Business

U.S. fears losing innovation edge over China

The innovation gap is narrowing: index

The United States fell one place, to ninth, in Bloomberg's list of the world's most innovative economies. China advanced
The United States fell one place, to ninth, in Bloomberg’s list of the world’s most innovative economies. China advanced one more spot, to 15th, this year. (Associated Press)

America’s concern about losing its technological advantage over China has helped drive the trade war between the world’s two biggest economies, and Bloomberg’s latest global innovation index shows the concern isn’t misplaced. The gap is narrower than ever.

The United States fell one place, to ninth, in the list of the world’s most innovative economies, continuing its gradual descent after getting the top ranking when the index was first published in 2013.

China was languishing in 29th place back then — but it’s been rising ever since, and advanced one more spot to 15th this year.

There were bright spots in the index for America, which remains the world leader in both patent activity and high-tech density.

But in education, the United States dropped four places to 47th.

Data from the 36-member Organisation for Economic Co-operation and Development’s Program for International Student Assessment, or PISA, show that American scores haven’t improved over the past decade — or for 30 years in the case of low-performing students.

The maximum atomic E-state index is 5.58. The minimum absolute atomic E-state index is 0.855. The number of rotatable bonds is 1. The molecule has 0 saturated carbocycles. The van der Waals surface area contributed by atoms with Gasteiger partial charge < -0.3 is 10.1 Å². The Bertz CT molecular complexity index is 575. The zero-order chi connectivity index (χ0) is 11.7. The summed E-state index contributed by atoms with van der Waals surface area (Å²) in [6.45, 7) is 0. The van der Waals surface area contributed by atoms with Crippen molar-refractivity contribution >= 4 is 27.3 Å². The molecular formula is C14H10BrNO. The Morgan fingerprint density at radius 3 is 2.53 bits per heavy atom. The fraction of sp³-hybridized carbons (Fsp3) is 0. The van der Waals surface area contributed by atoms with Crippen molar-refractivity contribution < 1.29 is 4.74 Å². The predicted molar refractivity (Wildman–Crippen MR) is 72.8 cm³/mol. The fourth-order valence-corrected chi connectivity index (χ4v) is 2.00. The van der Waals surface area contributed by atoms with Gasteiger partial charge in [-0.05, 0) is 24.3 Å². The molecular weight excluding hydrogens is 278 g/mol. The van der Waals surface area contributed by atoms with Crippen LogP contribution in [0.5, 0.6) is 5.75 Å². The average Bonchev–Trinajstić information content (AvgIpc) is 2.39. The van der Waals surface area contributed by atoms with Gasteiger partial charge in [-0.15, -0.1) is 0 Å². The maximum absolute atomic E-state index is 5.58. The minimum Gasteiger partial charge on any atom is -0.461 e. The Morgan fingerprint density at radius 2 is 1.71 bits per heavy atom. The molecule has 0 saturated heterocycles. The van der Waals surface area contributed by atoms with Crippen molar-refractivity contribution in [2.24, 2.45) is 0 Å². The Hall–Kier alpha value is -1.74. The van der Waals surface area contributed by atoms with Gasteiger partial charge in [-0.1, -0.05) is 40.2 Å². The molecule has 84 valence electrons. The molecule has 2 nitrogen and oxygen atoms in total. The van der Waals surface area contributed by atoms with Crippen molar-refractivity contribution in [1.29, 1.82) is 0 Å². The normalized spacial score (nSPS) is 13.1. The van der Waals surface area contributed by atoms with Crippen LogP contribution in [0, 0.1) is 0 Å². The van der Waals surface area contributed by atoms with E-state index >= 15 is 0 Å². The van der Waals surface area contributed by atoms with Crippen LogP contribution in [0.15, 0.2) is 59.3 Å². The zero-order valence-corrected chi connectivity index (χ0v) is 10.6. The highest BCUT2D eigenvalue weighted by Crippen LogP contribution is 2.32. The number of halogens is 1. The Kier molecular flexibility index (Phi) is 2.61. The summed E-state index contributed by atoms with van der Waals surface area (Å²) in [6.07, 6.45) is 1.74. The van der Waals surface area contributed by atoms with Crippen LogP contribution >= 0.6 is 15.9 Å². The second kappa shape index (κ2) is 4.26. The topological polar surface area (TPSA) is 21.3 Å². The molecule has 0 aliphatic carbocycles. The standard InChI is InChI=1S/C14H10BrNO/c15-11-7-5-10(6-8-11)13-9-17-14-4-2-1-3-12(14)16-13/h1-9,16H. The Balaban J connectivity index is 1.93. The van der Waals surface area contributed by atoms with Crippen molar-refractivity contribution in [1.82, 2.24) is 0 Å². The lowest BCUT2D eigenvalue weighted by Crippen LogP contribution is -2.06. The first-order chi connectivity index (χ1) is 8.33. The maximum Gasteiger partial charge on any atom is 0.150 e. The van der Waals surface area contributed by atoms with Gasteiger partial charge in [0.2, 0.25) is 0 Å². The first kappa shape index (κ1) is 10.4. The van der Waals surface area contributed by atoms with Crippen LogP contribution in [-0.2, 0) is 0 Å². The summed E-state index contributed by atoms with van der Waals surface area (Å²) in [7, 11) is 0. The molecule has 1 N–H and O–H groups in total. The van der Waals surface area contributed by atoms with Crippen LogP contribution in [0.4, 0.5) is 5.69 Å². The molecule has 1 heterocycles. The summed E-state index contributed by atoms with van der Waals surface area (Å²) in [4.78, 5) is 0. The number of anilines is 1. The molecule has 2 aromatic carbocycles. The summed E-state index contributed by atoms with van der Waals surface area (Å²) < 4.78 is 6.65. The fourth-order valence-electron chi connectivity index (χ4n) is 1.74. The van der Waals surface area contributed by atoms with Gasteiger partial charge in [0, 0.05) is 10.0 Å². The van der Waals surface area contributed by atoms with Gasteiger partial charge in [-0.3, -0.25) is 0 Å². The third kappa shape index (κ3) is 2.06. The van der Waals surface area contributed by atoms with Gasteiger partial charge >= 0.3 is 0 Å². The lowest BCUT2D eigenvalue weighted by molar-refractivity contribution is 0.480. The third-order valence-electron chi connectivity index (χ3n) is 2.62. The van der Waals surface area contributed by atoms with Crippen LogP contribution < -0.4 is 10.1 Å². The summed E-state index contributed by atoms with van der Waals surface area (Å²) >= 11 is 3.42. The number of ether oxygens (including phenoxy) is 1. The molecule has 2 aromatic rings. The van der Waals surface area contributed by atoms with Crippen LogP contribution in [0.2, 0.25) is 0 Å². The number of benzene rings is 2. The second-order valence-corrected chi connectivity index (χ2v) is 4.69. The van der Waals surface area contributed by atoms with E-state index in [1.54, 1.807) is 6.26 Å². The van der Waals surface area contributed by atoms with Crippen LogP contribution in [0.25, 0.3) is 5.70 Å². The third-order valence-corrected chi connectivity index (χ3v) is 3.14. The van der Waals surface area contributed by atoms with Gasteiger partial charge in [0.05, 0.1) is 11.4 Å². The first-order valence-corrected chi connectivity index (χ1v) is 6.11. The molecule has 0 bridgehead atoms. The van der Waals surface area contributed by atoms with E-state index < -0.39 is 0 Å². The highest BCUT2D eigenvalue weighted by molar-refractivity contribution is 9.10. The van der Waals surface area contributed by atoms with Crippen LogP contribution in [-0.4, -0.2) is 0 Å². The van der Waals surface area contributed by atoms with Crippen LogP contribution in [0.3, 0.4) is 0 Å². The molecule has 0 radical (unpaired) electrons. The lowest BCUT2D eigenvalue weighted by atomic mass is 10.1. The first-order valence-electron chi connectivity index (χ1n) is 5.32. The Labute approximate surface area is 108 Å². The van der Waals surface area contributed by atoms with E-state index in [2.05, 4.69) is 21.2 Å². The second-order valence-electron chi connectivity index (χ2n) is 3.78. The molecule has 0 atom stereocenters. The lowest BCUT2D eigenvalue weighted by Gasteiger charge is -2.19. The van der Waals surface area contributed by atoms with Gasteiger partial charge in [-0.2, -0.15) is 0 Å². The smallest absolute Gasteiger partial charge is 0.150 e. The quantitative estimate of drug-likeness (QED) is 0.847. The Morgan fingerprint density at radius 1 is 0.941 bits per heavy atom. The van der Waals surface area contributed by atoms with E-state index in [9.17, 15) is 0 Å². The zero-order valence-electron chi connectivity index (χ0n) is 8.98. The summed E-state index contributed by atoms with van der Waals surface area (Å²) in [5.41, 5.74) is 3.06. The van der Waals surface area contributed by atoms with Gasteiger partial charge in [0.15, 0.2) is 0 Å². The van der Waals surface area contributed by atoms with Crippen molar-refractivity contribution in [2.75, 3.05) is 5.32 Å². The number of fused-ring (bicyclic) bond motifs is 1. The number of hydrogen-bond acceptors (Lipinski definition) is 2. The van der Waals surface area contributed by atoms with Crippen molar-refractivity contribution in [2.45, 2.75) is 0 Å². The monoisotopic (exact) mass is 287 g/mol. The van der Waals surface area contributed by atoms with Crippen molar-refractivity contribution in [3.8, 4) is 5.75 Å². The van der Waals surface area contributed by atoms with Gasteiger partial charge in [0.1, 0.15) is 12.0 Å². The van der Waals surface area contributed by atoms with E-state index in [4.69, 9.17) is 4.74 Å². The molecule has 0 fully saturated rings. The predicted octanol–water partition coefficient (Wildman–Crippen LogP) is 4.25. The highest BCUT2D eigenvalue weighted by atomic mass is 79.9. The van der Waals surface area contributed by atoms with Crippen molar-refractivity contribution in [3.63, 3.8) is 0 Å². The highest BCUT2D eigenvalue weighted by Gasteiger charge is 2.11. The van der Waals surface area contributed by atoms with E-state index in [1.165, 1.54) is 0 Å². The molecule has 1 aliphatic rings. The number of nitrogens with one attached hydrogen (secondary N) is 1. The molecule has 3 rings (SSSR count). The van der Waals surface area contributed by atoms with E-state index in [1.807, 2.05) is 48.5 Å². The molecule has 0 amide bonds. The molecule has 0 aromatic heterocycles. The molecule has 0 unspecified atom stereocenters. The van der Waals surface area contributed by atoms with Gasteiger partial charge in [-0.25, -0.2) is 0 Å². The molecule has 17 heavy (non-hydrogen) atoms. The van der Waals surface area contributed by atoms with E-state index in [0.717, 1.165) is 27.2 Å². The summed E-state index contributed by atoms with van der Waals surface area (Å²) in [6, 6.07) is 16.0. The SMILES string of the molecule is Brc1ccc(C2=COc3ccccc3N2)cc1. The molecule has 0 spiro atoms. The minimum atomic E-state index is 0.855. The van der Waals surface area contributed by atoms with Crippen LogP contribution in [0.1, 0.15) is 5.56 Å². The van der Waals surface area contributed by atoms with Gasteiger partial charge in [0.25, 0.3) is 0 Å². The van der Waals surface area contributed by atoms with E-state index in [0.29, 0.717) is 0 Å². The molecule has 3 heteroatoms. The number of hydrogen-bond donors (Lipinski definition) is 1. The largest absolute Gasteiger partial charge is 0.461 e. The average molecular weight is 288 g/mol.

Only 8 percent of U.S. students scored at the highest level in mathematics, compared with 44 percent in the coastal areas of China.

The United States also has lower graduation rates, and a smaller share of graduates obtaining science and engineering degrees, than most of its Group of Seven peers.

ARTICLE CONTINUES BELOW ADVERTISEMENT

China, meanwhile, has doubled the number of professionals — including Ph.D. students — engaged in research and development to 4 million over the past decade. That’s 10 times the increase achieved in the United States.

While many U.S. lawmakers accuse China of stealing intellectual copyright to close the tech gap, the numbers suggest that it’s happening in other ways, too.

“Without investment in education and research, trade tariffs aren’t going to maintain America’s economic edge,” said Tom Orlik, chief economist at Bloomberg Economics.

Give us feedback

We value your trust and work hard to provide fair, accurate coverage. If you have found an error or omission in our reporting, tell us here.

Or if you have a story idea we should look into? Tell us here.

Give us feedback

We value your trust and work hard to provide fair, accurate coverage. If you have found an error or omission in our reporting, tell us here.

Or if you have a story idea we should look into? Tell us here.